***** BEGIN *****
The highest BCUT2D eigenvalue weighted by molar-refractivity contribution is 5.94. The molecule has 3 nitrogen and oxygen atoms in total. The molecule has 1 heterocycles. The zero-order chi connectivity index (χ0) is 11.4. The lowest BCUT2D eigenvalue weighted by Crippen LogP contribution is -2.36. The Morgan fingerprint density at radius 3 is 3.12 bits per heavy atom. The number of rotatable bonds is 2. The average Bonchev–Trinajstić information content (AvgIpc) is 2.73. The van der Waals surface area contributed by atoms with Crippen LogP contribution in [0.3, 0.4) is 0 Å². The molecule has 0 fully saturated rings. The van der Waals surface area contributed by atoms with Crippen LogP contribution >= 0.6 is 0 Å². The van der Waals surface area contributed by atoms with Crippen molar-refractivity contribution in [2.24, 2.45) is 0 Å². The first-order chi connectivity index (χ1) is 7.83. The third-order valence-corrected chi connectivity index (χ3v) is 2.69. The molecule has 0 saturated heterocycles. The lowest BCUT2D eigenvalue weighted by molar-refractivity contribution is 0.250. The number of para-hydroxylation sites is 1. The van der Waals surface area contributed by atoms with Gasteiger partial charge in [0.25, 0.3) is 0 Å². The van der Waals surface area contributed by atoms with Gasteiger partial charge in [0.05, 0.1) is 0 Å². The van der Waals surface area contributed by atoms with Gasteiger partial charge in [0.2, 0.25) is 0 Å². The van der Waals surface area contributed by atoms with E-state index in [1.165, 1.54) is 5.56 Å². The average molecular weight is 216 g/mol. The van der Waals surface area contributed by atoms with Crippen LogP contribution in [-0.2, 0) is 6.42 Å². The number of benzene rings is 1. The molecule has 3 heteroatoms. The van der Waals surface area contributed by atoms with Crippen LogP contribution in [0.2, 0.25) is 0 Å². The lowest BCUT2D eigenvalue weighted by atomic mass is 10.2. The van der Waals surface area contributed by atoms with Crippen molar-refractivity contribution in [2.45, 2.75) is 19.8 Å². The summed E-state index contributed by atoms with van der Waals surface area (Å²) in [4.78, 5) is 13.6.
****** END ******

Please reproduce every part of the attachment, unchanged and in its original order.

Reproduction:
The highest BCUT2D eigenvalue weighted by molar-refractivity contribution is 5.94. The molecule has 3 nitrogen and oxygen atoms in total. The molecule has 1 heterocycles. The zero-order chi connectivity index (χ0) is 11.4. The lowest BCUT2D eigenvalue weighted by Crippen LogP contribution is -2.36. The Morgan fingerprint density at radius 3 is 3.12 bits per heavy atom. The number of rotatable bonds is 2. The average Bonchev–Trinajstić information content (AvgIpc) is 2.73. The van der Waals surface area contributed by atoms with Crippen LogP contribution in [0.3, 0.4) is 0 Å². The molecule has 0 fully saturated rings. The van der Waals surface area contributed by atoms with Crippen LogP contribution >= 0.6 is 0 Å². The van der Waals surface area contributed by atoms with Crippen molar-refractivity contribution in [2.24, 2.45) is 0 Å². The first-order chi connectivity index (χ1) is 7.83. The third-order valence-corrected chi connectivity index (χ3v) is 2.69. The molecule has 0 saturated heterocycles. The lowest BCUT2D eigenvalue weighted by molar-refractivity contribution is 0.250. The number of para-hydroxylation sites is 1. The van der Waals surface area contributed by atoms with Gasteiger partial charge in [0.25, 0.3) is 0 Å². The van der Waals surface area contributed by atoms with Gasteiger partial charge in [0.05, 0.1) is 0 Å². The van der Waals surface area contributed by atoms with Gasteiger partial charge in [0.2, 0.25) is 0 Å². The van der Waals surface area contributed by atoms with E-state index in [1.165, 1.54) is 5.56 Å². The average molecular weight is 216 g/mol. The van der Waals surface area contributed by atoms with Crippen LogP contribution in [-0.2, 0) is 6.42 Å². The number of benzene rings is 1. The molecule has 3 heteroatoms. The van der Waals surface area contributed by atoms with Crippen LogP contribution in [0.2, 0.25) is 0 Å². The lowest BCUT2D eigenvalue weighted by atomic mass is 10.2. The van der Waals surface area contributed by atoms with Crippen molar-refractivity contribution in [2.45, 2.75) is 19.8 Å². The summed E-state index contributed by atoms with van der Waals surface area (Å²) in [4.78, 5) is 13.6.